This Dad’s Warning About Sepsis In Kids Is Something All Parents Need To Hear

World Sepsis Day takes place today — Wednesday, Sept. 13 — to remind people around the globe about an often-overlooked, but potentially fatal, complication from infection. It can hit anyone whose body is fighting off an infection, yet it's not something many people know much about. This year, however, one dad, Peter Howarth, is sharing his daughter's tragic story as a warning to parents about the danger of sepsis, especially in kids.

In April 2014, as told to HuffPost, Howarth's 3-year-old daughter, Pippa, came down with what appeared to be a common cold. She had a bit of a fever and seemed slightly lethargic, but she was a healthy toddler and didn't show any other symptoms. As he explained, Pippa's parents gave her cold medication now and again, but after a few days, her mother noticed Pippa's breathing seemed slightly off.

At the hospital, Pippa was diagnosed with pneumonia, which can be common in children and the dangers of it are more well-known to parents due to its prevalence. According to HuffPost, Pippa was put on antibiotics and kept at the hospital overnight, where Howarth stayed while his wife went home to look after their two other children.

At 10 p.m., Pippa was "wired up to drips, but still demanding pink drinks and a story," Howarth told HuffPost. But around 3 a.m., Pippa's talking stopped making sense, so Howarth — who's from Manchester, England — had a nurse check on her. As he explained, no one mentioned sepsis, and Pippa and her dad were left alone once again.

"I was holding her hand when she stopped breathing. That was it," Howarth told HuffPost. He continued:

I was hustled out, the crash teams came in. She died before my wife got there. After about 20 minutes I was allowed back in the room, and that’s when my life changed. Sepsis — I didn’t hear that word until she had died. We didn’t get a chance to fight, she was gone before we could try. We didn’t have a chance, she didn’t have a chance. It was a flick of a switch and she was gone.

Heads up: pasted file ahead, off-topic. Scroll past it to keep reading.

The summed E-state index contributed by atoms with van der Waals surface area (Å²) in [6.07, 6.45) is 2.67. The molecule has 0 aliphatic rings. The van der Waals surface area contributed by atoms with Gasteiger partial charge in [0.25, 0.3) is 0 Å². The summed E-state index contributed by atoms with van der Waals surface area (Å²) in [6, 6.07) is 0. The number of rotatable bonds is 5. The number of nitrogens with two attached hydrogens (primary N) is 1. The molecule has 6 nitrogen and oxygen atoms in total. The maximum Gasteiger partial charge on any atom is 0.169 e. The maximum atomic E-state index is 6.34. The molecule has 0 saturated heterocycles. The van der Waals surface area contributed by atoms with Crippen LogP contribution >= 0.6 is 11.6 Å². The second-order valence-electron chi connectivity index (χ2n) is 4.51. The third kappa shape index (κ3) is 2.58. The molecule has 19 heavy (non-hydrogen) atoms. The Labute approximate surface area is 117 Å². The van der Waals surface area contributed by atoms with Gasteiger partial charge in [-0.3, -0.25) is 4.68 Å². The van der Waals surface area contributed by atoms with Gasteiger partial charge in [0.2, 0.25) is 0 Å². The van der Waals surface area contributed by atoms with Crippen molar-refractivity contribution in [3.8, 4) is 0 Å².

It's been three years since Pippa's tragic death, but Howarth is still urging parents to become familiar with the symptoms of sepsis and ask their doctors if their child could be septic. Sepsis presents differently in children and infants, and the infection progresses quickly, so it's certainly worth looking into the signs of sepsis early on.

Sepsis occurs when an individual's immune system reacts to an infection. Generally, this immune response, with a cold or stomach bug, is a good thing — and helps rid the body of an infection — but in the case of sepsis, a person's immune system begins to attack itself, as well. According to the Sepsis Alliance, the following signs could indicate septic infection in an infant:

  • Changes in body temperature
  • Breathing difficulties or irregularities
  • Diarrhea
  • Low blood sugar
  • Reduced movements
  • Reduced sucking while breastfeeding
  • Seizures
  • Slower heart rate
  • Swollen belly
  • Vomiting
  • Jaundice (yellow skin and yellow whites of eyes)

In older children, parents should look for a high fever (over 100.4 degrees Fahrenheit), shortness of breath, rapid heartbeat, a decrease in urine, and general illness.

In the United States alone, over 75,000 children a year develop severe sepsis — and that number grows at a rate of 8 percent a year, according to the Sepsis Alliance. Nearly 7,000 American kids die of the condition every year, and many who do survive septic infection live with ongoing repercussions from the illness, including chronic pain, fatigue, amputations, and organ dysfunction.

"If by doing any type of awareness raising I can help one person ask the question and save one life, that’s one family that doesn’t have to go through the hell we’ve had to go through," Howarth told HuffPost.

Howarth's story is tragic, but hopefully, he can help prevent other parents from going through the same thing. On World Sepsis Day — and any day, really — his story is one worth sharing with other parents to spread this much-needed awareness.

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